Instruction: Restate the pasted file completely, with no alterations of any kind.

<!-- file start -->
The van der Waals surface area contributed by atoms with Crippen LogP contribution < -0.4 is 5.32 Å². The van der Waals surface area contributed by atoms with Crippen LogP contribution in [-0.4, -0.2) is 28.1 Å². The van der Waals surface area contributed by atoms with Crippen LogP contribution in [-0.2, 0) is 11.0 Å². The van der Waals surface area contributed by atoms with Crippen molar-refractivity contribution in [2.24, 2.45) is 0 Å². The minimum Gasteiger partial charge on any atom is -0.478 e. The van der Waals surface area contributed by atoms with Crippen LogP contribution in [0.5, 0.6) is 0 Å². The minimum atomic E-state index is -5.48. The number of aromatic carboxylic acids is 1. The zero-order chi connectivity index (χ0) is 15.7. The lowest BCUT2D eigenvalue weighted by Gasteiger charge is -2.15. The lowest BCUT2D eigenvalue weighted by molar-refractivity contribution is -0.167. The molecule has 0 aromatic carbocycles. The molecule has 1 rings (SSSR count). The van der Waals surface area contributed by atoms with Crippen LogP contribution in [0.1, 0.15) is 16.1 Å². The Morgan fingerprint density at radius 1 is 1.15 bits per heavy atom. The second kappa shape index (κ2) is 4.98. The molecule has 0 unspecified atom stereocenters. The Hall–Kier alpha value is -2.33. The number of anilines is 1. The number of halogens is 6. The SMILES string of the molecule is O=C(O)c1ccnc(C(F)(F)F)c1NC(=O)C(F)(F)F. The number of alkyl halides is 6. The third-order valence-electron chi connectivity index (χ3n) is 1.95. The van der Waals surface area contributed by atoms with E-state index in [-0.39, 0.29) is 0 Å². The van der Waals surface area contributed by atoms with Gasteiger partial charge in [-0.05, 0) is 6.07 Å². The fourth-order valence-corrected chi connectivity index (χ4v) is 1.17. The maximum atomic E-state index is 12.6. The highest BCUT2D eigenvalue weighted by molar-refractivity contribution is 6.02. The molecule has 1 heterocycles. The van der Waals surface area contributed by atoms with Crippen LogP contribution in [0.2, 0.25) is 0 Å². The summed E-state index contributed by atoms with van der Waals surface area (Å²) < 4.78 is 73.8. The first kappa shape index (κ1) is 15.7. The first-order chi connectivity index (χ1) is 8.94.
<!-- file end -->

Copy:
The van der Waals surface area contributed by atoms with Crippen LogP contribution < -0.4 is 5.32 Å². The van der Waals surface area contributed by atoms with Crippen LogP contribution in [-0.4, -0.2) is 28.1 Å². The van der Waals surface area contributed by atoms with Crippen LogP contribution in [-0.2, 0) is 11.0 Å². The van der Waals surface area contributed by atoms with Crippen molar-refractivity contribution in [2.24, 2.45) is 0 Å². The minimum Gasteiger partial charge on any atom is -0.478 e. The van der Waals surface area contributed by atoms with Crippen LogP contribution in [0.5, 0.6) is 0 Å². The minimum atomic E-state index is -5.48. The number of aromatic carboxylic acids is 1. The zero-order chi connectivity index (χ0) is 15.7. The lowest BCUT2D eigenvalue weighted by Gasteiger charge is -2.15. The lowest BCUT2D eigenvalue weighted by molar-refractivity contribution is -0.167. The molecule has 0 aromatic carbocycles. The molecule has 1 rings (SSSR count). The van der Waals surface area contributed by atoms with Crippen LogP contribution in [0.1, 0.15) is 16.1 Å². The Morgan fingerprint density at radius 1 is 1.15 bits per heavy atom. The second kappa shape index (κ2) is 4.98. The molecule has 0 unspecified atom stereocenters. The Hall–Kier alpha value is -2.33. The number of anilines is 1. The number of halogens is 6. The SMILES string of the molecule is O=C(O)c1ccnc(C(F)(F)F)c1NC(=O)C(F)(F)F. The number of alkyl halides is 6. The third-order valence-electron chi connectivity index (χ3n) is 1.95. The van der Waals surface area contributed by atoms with E-state index in [-0.39, 0.29) is 0 Å². The van der Waals surface area contributed by atoms with Gasteiger partial charge in [-0.05, 0) is 6.07 Å². The fourth-order valence-corrected chi connectivity index (χ4v) is 1.17. The maximum atomic E-state index is 12.6. The highest BCUT2D eigenvalue weighted by molar-refractivity contribution is 6.02. The molecule has 1 heterocycles. The van der Waals surface area contributed by atoms with Crippen LogP contribution in [0.2, 0.25) is 0 Å². The summed E-state index contributed by atoms with van der Waals surface area (Å²) < 4.78 is 73.8. The first kappa shape index (κ1) is 15.7. The first-order chi connectivity index (χ1) is 8.94.